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« Room Temperature Nano Machines | Main | The Ethics of Killer Robots »

February 19, 2009


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Dan S

Thanks for the very interesting posts. It raises several questions.
1. As far as I understand Drexler now advocates usage of materials with large lattice constant (i.e. relatively large building blocks). But this will result in increase of volume of functional devices. Wouldn’t this seriously affect operating speed of nanomachines and possibly other parameters?
2. Regarding using silica instead of diamond, I can see a number of problems:
- Amorphous silica is not particularly stiff (Young modulus of about 30-60 GPa, compared to 1200 GPa of diamond).
- Silica in water is prone to hydrolysis.
- Oxygen diffusion in silica can cause damage to machines made of silica
- It is difficult to imagine how machine made of pure silica can made more silica by mechanical positioning.

Chris Phoenix

Operating speed and power density and build time scale inverse-linear to the size. (Relative throughput scales as the fourth power if you hold material constant; linear if the chunk size scales with device size.)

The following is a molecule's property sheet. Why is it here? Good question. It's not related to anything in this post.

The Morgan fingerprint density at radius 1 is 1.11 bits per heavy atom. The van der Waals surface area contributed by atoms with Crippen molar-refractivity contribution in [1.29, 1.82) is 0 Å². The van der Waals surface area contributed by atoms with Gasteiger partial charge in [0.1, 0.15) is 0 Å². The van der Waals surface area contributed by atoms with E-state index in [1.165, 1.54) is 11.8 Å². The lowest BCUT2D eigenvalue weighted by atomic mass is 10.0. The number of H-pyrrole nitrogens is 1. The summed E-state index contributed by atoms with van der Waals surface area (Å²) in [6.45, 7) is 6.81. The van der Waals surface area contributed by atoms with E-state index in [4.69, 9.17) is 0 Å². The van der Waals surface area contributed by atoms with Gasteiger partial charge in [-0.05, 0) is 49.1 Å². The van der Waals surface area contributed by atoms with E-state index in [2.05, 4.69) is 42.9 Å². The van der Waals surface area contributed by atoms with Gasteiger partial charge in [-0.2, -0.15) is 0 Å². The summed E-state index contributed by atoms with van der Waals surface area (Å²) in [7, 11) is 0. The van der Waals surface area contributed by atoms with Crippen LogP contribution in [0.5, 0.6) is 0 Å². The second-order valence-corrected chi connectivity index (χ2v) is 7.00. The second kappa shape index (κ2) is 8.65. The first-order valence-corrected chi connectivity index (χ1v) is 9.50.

The silica problems may or may not be showstoppers. First, I wouldn't expect a *pure* silica machine to make more - but occasional "vitamins" are allowed if they can be synthesized by traditional chemistry. So, for example, make a machine that has a binding pocket for an enzyme that mediates deposition of silica.

Some enzymes don't need water to work. It would require research to find a version of a silica-deposition enzyme that worked in e.g. supercritical CO2. I don't know if such a thing exists or can be built... but I suspect there's some combination of solvent and enzyme that would reduce the hydrolysis problem.

Once you're not using water, you can cool things down a bit. (Lots of solvents seem to freeze at lower temperatures - maybe because they're less polar?) Cooler temperatures should help with stiffness and oxygen diffusion.

So... thanks for your questions... I hadn't really thought about solvents other than water for silica building, but now I think it's quite possibly the way to go.


x-ray fluorescence

Nanomechanical systems designed to trap and release molecules from pores in response to a stimulus have been the subject of intensive investigation, in large part for their potential applications in precise drug delivery. Nanomaterials suitable for this type of operation must consist of both an appropriate container and a photo-activated moving component.

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